one lotus, pink, blooming like a first kiss.
My eyes adjust to the morning dim, all goodness and promise,
nothing to cloud my mind, new-birthed from sleep.
2. Pick two or three vertical lines downward through the poem and write those “lines” out horizontally.
slice lotus eyes nothing
light blooming morning mind
spot kiss goodness sleep
3. Weave the new abstract lines into lines that will be placed in between the first four – then put them in place.
A slice of citrus light illuminates a single spot in the still pond,
each petal a slice of silk. The lotus, alone, eyes nothing – just
one lotus, pink, and blooming like a first kiss.
My eyes adjust to the morning dim, all goodness and promise,Round red
the light a blooming lotus. This morning, I don’t mind the light,
nothing to cloud my mind, new-birthed from sleep, drawn
to this spot, this invisible kiss, this goodness before I sleep.
4. If you want to get really crazy…Go through and choose two or three more vertical lines. And repeat.
If you are not crazy, then just play with the draft you got from the first time around!
: Life, the Universe, and Everything
42 is an interesting number. It was the number of hours Juliet slept after drinking her potion. Alice in Wonderland has 42 original illustrations and rule number 42 requires that all mile-high people must leave court immediately. An episode of Doctor Who entitled “42″ is shot in real time and lasts 42 minutes. And, most importantly, Douglas Adams chose the unassuming number as the answer to the ultimate question of life, the universe, and everything in his Hitchhiker’s Guide to the Galaxy series. So let’s try to write some poems based on this little number.
1. Choose one, simple, unassuming word. Fork. Grass. Dog. Chair. Whatever you like. Then write a poem where this one simple word becomes the answer to a difficult problem or question.
2. If you are age 42 or older (I’ll never tell), write a poem about something memorable that happened during that year in your life.
3. Be a modern-day Juliet. Without all the dying. Imagine that you sleep for 42 hours straight. When you wake up, what will you have missed? What part of your life will have passed you by while you slumbered? Use your imagination.
4. Doctor Who can time travel in the Tardis, his spaceship that takes the form of a police box. Write a list poem full of 42 things that you would do if you could time travel.
POV....write a poem from the point of view on a inanimate object. A doughnut, couch, coffee table, bird house, Christmas tree. The object becomes the speaker, taking on human qualities, remember not to be cliche. Doughnuts are not happy because they are tasty. Chairs do not all have the same personality.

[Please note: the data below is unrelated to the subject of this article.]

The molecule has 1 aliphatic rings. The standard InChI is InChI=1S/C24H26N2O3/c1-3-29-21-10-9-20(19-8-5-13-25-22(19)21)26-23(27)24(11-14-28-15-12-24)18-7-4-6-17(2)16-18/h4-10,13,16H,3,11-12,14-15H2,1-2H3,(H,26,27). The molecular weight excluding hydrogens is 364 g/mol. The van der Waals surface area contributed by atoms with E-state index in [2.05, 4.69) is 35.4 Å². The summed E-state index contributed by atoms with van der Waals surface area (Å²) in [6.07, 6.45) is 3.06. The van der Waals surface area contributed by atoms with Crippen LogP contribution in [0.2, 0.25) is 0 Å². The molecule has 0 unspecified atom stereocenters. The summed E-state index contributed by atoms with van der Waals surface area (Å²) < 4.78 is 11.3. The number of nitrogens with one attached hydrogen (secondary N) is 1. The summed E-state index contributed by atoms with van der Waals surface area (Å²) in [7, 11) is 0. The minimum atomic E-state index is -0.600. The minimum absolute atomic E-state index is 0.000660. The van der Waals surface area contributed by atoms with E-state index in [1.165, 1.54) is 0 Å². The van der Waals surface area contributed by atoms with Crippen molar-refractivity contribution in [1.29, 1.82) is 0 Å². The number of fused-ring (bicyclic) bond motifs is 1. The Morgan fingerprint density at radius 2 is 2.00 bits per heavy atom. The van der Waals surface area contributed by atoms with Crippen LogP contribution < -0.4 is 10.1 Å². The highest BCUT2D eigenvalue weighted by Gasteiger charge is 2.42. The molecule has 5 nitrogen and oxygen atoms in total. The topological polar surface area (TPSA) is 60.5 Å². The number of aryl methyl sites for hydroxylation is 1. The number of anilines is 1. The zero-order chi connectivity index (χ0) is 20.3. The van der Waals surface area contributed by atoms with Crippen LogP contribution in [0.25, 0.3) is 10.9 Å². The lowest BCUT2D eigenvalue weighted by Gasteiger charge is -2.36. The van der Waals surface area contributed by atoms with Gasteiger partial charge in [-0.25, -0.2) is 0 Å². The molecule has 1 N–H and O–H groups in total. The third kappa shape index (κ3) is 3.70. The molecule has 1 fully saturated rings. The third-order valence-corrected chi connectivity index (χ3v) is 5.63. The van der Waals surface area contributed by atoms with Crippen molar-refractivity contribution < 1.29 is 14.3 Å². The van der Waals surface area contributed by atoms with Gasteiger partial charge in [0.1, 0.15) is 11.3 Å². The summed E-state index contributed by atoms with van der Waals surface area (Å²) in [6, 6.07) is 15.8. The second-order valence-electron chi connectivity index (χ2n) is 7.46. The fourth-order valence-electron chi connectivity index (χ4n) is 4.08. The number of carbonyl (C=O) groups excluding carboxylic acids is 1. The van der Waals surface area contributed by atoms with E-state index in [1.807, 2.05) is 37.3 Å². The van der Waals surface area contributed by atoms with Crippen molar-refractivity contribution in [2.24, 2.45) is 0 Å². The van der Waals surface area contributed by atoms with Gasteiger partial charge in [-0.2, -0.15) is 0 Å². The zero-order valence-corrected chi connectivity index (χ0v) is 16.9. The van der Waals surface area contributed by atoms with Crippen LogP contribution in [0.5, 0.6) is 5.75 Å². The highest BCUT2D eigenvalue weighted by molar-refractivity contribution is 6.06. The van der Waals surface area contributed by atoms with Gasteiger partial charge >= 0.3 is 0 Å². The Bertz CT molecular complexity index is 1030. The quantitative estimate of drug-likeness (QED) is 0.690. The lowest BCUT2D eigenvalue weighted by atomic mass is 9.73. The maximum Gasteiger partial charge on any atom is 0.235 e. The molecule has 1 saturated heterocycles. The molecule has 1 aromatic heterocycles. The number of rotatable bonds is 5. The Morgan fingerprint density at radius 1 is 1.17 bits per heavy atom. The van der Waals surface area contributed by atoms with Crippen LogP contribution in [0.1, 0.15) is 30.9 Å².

Being someone whose idea of a good, stiff drink is a cold Diet Coke, I am often amused by the pervasiveness of alcohol in our social culture, and I am espeically amused by the names of cocktails. For today’s poem, use a list of drink names (this is just one of many you can find online) and copy down 5 or 6 phrases. Here are 6 of my favorites from the linked site:
Milk of Amnesia
Try to write a poem using at least three of the phrases but NOT as the names of drinks.
If you want a bit more of a challenge, write the poem ABOUT drinking, but still using the phrases in another context.
Back to basics for this week’s prompt. Children learn their ABCs at earlier and earlier ages, but the alphabet is still the center of what we do as writers years later. There are several ways to write an abcedarian poem that you can read about at the link. Today I will give you three options.
Write a long poem where each stanza begins with a different letter of the alphabet. For a super-duper challenge, use as many words as you can with that starting letter in the stanza without getting too Dr. Seuss-y!
Write a shorter poem where each line starts with a new letter of the alphabet.
Pair up alphabet letters (AB, CD, EF, etc.). Use these pairs to start lines. For example, the AB line would have to start with an A word then a B word.
Have some fun going back to basics – and show that alphabet who’s boss!
Choose a title/subject
Write a poem where the first letter of each line spells out the title/subject
From the periodic table, choose a line of at least 6 elements in a row in any direction: horizontally, vertically, or diagonally. Write those letters/sets of letters vertically down the side of your paper. Use those letters as inspiration for the first word/words of your lines.
Option One: Abduction
Television shows like South Park and rock bands like Blink-182 and The Killers have all taken on the subject of abduction with great success. Imagine being abducted – it doesn’t have to be by aliens. You could be abducted by spiders, or cardinals, or friends from high school. How do you react? What happens? How are you changed when you return?
Option Two: Other Worlds
When we think of aliens, we often think of other planets, other worlds that have evolved far away from ours and usually with advances in technology that we do not yet have. For this poem, imagine living in a world that is either utterly advanced in technology or one that has no technology at all. How does either of these scenarios impact relationships? Education? Culture? Start with an imaginative spark and see where it takes you.
Three little words...we'll not so much
Pick a Place, a single word, ans a phrase, or have someone do it for you. Write a piece incorporating those three elements. If you are feeling ambitious write it in form.